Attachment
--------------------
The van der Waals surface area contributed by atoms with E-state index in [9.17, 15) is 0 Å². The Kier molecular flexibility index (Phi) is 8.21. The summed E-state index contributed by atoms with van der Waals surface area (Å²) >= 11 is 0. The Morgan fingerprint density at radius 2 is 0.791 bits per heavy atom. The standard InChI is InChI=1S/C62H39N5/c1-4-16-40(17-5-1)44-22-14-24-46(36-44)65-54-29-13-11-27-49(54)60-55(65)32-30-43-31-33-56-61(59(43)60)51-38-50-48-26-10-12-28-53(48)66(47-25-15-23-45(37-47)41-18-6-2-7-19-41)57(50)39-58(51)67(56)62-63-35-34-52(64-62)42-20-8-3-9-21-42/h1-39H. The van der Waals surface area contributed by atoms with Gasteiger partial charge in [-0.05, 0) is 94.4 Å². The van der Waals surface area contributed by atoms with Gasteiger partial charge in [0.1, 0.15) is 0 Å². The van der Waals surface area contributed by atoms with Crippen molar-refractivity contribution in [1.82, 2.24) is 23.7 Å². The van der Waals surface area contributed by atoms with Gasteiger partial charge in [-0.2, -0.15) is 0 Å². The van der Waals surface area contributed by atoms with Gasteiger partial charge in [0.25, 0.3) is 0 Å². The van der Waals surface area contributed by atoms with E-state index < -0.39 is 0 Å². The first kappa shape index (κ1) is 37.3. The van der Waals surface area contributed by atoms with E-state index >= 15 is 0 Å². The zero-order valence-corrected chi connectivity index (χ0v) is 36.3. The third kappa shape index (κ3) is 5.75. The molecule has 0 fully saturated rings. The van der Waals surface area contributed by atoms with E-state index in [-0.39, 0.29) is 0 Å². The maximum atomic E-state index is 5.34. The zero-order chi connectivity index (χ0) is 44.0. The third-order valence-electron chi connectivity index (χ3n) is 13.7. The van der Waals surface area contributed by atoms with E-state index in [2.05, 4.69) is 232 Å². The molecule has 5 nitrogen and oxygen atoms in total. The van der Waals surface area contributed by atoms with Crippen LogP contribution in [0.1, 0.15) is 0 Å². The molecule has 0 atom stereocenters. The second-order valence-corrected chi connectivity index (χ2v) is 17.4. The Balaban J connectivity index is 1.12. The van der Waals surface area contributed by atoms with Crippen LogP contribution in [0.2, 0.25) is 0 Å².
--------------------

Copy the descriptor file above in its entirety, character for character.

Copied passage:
The van der Waals surface area contributed by atoms with E-state index in [9.17, 15) is 0 Å². The Kier molecular flexibility index (Phi) is 8.21. The summed E-state index contributed by atoms with van der Waals surface area (Å²) >= 11 is 0. The Morgan fingerprint density at radius 2 is 0.791 bits per heavy atom. The standard InChI is InChI=1S/C62H39N5/c1-4-16-40(17-5-1)44-22-14-24-46(36-44)65-54-29-13-11-27-49(54)60-55(65)32-30-43-31-33-56-61(59(43)60)51-38-50-48-26-10-12-28-53(48)66(47-25-15-23-45(37-47)41-18-6-2-7-19-41)57(50)39-58(51)67(56)62-63-35-34-52(64-62)42-20-8-3-9-21-42/h1-39H. The van der Waals surface area contributed by atoms with Gasteiger partial charge in [-0.05, 0) is 94.4 Å². The van der Waals surface area contributed by atoms with Gasteiger partial charge in [0.1, 0.15) is 0 Å². The van der Waals surface area contributed by atoms with Crippen molar-refractivity contribution in [1.82, 2.24) is 23.7 Å². The van der Waals surface area contributed by atoms with Gasteiger partial charge in [-0.2, -0.15) is 0 Å². The van der Waals surface area contributed by atoms with Gasteiger partial charge in [0.25, 0.3) is 0 Å². The van der Waals surface area contributed by atoms with E-state index < -0.39 is 0 Å². The first kappa shape index (κ1) is 37.3. The van der Waals surface area contributed by atoms with E-state index >= 15 is 0 Å². The zero-order valence-corrected chi connectivity index (χ0v) is 36.3. The third kappa shape index (κ3) is 5.75. The molecule has 0 fully saturated rings. The van der Waals surface area contributed by atoms with E-state index in [-0.39, 0.29) is 0 Å². The maximum atomic E-state index is 5.34. The zero-order chi connectivity index (χ0) is 44.0. The third-order valence-electron chi connectivity index (χ3n) is 13.7. The van der Waals surface area contributed by atoms with E-state index in [2.05, 4.69) is 232 Å². The molecule has 5 nitrogen and oxygen atoms in total. The van der Waals surface area contributed by atoms with Crippen LogP contribution in [0.1, 0.15) is 0 Å². The molecule has 0 atom stereocenters. The second-order valence-corrected chi connectivity index (χ2v) is 17.4. The Balaban J connectivity index is 1.12. The van der Waals surface area contributed by atoms with Crippen LogP contribution in [0.2, 0.25) is 0 Å².